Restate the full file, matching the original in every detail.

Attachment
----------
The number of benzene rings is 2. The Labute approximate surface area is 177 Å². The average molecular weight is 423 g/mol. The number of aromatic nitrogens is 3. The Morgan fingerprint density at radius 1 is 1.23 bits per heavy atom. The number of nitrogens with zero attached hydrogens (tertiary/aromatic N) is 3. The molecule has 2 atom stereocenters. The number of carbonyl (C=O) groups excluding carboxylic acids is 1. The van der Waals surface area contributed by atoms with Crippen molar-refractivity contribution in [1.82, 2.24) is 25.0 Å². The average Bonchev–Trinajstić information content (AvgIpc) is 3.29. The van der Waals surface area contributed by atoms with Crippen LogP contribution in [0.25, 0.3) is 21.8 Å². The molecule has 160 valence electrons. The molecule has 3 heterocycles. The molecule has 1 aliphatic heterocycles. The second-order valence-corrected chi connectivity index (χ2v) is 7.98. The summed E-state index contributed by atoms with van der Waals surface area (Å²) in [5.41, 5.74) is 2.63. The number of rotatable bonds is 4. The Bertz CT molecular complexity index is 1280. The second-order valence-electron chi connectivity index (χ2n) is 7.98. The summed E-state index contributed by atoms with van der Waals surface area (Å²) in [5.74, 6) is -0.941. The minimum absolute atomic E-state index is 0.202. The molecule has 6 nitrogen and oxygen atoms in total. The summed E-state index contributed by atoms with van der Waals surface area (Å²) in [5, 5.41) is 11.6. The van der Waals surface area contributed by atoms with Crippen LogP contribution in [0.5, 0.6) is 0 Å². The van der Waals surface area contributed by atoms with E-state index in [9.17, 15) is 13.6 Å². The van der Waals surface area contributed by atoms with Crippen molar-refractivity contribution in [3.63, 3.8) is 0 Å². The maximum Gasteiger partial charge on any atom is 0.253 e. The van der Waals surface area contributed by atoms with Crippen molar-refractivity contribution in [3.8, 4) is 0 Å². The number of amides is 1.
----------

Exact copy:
The number of benzene rings is 2. The Labute approximate surface area is 177 Å². The average molecular weight is 423 g/mol. The number of aromatic nitrogens is 3. The Morgan fingerprint density at radius 1 is 1.23 bits per heavy atom. The number of nitrogens with zero attached hydrogens (tertiary/aromatic N) is 3. The molecule has 2 atom stereocenters. The number of carbonyl (C=O) groups excluding carboxylic acids is 1. The van der Waals surface area contributed by atoms with Crippen molar-refractivity contribution in [1.82, 2.24) is 25.0 Å². The average Bonchev–Trinajstić information content (AvgIpc) is 3.29. The van der Waals surface area contributed by atoms with Crippen LogP contribution in [0.25, 0.3) is 21.8 Å². The molecule has 160 valence electrons. The molecule has 3 heterocycles. The molecule has 1 aliphatic heterocycles. The second-order valence-corrected chi connectivity index (χ2v) is 7.98. The summed E-state index contributed by atoms with van der Waals surface area (Å²) in [5.41, 5.74) is 2.63. The number of rotatable bonds is 4. The Bertz CT molecular complexity index is 1280. The second-order valence-electron chi connectivity index (χ2n) is 7.98. The summed E-state index contributed by atoms with van der Waals surface area (Å²) in [5.74, 6) is -0.941. The minimum absolute atomic E-state index is 0.202. The molecule has 6 nitrogen and oxygen atoms in total. The summed E-state index contributed by atoms with van der Waals surface area (Å²) in [5, 5.41) is 11.6. The van der Waals surface area contributed by atoms with Crippen LogP contribution in [0.5, 0.6) is 0 Å². The van der Waals surface area contributed by atoms with E-state index in [9.17, 15) is 13.6 Å². The van der Waals surface area contributed by atoms with Crippen molar-refractivity contribution in [3.63, 3.8) is 0 Å². The maximum Gasteiger partial charge on any atom is 0.253 e. The van der Waals surface area contributed by atoms with Crippen molar-refractivity contribution in [3.8, 4) is 0 Å². The number of amides is 1.